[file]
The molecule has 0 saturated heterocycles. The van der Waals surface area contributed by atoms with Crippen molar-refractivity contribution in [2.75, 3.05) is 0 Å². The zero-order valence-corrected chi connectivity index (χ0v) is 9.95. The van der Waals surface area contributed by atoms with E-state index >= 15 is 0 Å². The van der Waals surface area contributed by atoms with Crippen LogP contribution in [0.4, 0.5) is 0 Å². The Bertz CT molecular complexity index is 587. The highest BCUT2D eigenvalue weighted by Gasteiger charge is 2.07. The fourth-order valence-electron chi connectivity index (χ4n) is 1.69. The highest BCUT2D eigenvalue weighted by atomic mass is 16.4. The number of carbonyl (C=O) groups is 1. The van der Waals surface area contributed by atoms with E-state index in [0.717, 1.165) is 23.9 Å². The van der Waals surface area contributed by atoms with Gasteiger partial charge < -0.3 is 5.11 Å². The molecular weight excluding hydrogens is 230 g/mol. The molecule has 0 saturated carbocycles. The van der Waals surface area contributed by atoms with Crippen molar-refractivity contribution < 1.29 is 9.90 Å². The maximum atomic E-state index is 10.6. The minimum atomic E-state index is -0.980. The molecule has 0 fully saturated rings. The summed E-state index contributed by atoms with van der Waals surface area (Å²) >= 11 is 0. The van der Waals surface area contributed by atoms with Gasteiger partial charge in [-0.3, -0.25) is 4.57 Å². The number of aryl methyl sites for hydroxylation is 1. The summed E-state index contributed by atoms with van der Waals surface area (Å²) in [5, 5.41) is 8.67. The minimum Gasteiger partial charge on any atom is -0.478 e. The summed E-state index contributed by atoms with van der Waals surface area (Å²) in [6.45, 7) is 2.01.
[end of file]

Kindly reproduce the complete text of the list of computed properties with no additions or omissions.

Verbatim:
The molecule has 0 saturated heterocycles. The van der Waals surface area contributed by atoms with Crippen molar-refractivity contribution in [2.75, 3.05) is 0 Å². The zero-order valence-corrected chi connectivity index (χ0v) is 9.95. The van der Waals surface area contributed by atoms with E-state index >= 15 is 0 Å². The van der Waals surface area contributed by atoms with Crippen LogP contribution in [0.4, 0.5) is 0 Å². The Bertz CT molecular complexity index is 587. The highest BCUT2D eigenvalue weighted by Gasteiger charge is 2.07. The fourth-order valence-electron chi connectivity index (χ4n) is 1.69. The highest BCUT2D eigenvalue weighted by atomic mass is 16.4. The number of carbonyl (C=O) groups is 1. The van der Waals surface area contributed by atoms with E-state index in [0.717, 1.165) is 23.9 Å². The van der Waals surface area contributed by atoms with Gasteiger partial charge < -0.3 is 5.11 Å². The molecular weight excluding hydrogens is 230 g/mol. The molecule has 0 saturated carbocycles. The van der Waals surface area contributed by atoms with Crippen molar-refractivity contribution < 1.29 is 9.90 Å². The maximum atomic E-state index is 10.6. The minimum atomic E-state index is -0.980. The molecule has 0 fully saturated rings. The summed E-state index contributed by atoms with van der Waals surface area (Å²) >= 11 is 0. The van der Waals surface area contributed by atoms with Gasteiger partial charge in [-0.3, -0.25) is 4.57 Å². The number of aryl methyl sites for hydroxylation is 1. The summed E-state index contributed by atoms with van der Waals surface area (Å²) in [5, 5.41) is 8.67. The minimum Gasteiger partial charge on any atom is -0.478 e. The summed E-state index contributed by atoms with van der Waals surface area (Å²) in [6.45, 7) is 2.01.